Confit is a classic French method of cooking and means to slowly cook in fat (preferably duck). Although considered fairly unhealthy, once the leg is cooked it is roasted, removing a lot of the residual fat making the dish more palatable for those that are more health conscious.
A fusion of French and Asian cuisine may seem unusual but wonderfully complement each other, with every mouthful a burst of flavour. The dish takes a while to prepare but is worth the time and effort. If time is not on your side you may wish to skip the salting of the ducks legs, or even perhaps the entire duck leg, for duck breast would work well. Substituting may save a few hours, but the recipe works fantastically with the duck legs.
2 ducks legs
100g coarse sea salt
60g sugar (demerara works best)
1 bulb garlic
2 sticks rosemary
5 bay leaves
500g duck fat
1 bunch greens (purple sprouting broccoli or similar)
2 large potatoes
1 ripe pomegranate
200ml soy sauce
25ml toasted sesame oil
50ml lime juice
50ml rice wine/ white wine vinegar
50g grated ginger
25g toasted sesame seeds (white and black seeds give a lovely contrast)
Crush 2 cloves of garlic and mix with the salt, sugar and half rosemary. Lightly sprinkle the salt and sugar mixture over the duck legs and leave for 2-3 hours; this is done to draw out moisture making it less likely to fall apart whilst cooking as well as providing seasoning. After 3 hours wash the curing mix from the legs and submerge in the melted duck fat with the remaining garlic, bay leaves and rosemary. Cover with foil and bake in the oven at 150c for around 4 hours or until a skewer passes through with no resistance.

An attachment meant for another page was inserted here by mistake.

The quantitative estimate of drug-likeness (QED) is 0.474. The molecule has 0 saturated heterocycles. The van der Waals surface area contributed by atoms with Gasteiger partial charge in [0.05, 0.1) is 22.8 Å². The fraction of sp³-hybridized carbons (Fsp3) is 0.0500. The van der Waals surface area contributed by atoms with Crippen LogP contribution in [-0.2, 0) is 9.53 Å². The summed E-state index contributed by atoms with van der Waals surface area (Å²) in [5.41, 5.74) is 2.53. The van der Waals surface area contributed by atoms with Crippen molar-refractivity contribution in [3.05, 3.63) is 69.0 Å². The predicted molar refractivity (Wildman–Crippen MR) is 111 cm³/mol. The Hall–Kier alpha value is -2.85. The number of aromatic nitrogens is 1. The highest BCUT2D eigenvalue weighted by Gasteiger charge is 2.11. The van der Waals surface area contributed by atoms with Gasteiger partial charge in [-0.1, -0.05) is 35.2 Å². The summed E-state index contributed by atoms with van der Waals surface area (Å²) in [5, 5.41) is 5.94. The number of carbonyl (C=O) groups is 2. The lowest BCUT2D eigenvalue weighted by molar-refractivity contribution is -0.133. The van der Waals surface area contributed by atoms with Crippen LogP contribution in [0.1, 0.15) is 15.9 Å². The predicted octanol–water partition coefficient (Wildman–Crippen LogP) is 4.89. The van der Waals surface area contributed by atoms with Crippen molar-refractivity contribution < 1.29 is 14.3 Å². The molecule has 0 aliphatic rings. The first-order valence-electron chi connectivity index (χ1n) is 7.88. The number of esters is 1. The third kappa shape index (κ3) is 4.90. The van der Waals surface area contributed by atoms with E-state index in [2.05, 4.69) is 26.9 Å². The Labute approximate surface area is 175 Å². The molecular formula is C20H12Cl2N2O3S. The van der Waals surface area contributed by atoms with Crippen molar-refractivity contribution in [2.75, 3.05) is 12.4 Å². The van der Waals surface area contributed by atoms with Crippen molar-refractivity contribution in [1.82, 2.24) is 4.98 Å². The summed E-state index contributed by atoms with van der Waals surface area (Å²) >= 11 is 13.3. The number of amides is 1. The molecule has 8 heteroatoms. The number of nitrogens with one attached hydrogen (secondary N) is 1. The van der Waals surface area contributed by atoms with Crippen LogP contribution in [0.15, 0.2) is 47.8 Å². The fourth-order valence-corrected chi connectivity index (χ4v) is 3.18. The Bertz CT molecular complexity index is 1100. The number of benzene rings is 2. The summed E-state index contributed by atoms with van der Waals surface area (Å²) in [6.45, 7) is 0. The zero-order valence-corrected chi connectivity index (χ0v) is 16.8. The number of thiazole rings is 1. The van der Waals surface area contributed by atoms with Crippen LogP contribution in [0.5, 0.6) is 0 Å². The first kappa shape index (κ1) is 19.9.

Whilst the ducks are cooking, begin by preparing the dressing. Mix soy sauce, sesame oil, lime juice, ginger and sesame seeds. A jam jar makes a quick cheat for making dressings, just place all ingredients in, put the lid on and give a shake. Check seasoning, you may prefer it saltier or sharper depending on your taste, a little honey can give an element of sweetness if desired.
The next steps can be left until the ducks are nearly cooked leaving you time to set a table or maybe just relax. When ready, half the pomegranate and remove seeds (hitting gently but firmly with the rolling pin works well). Save these to garnish.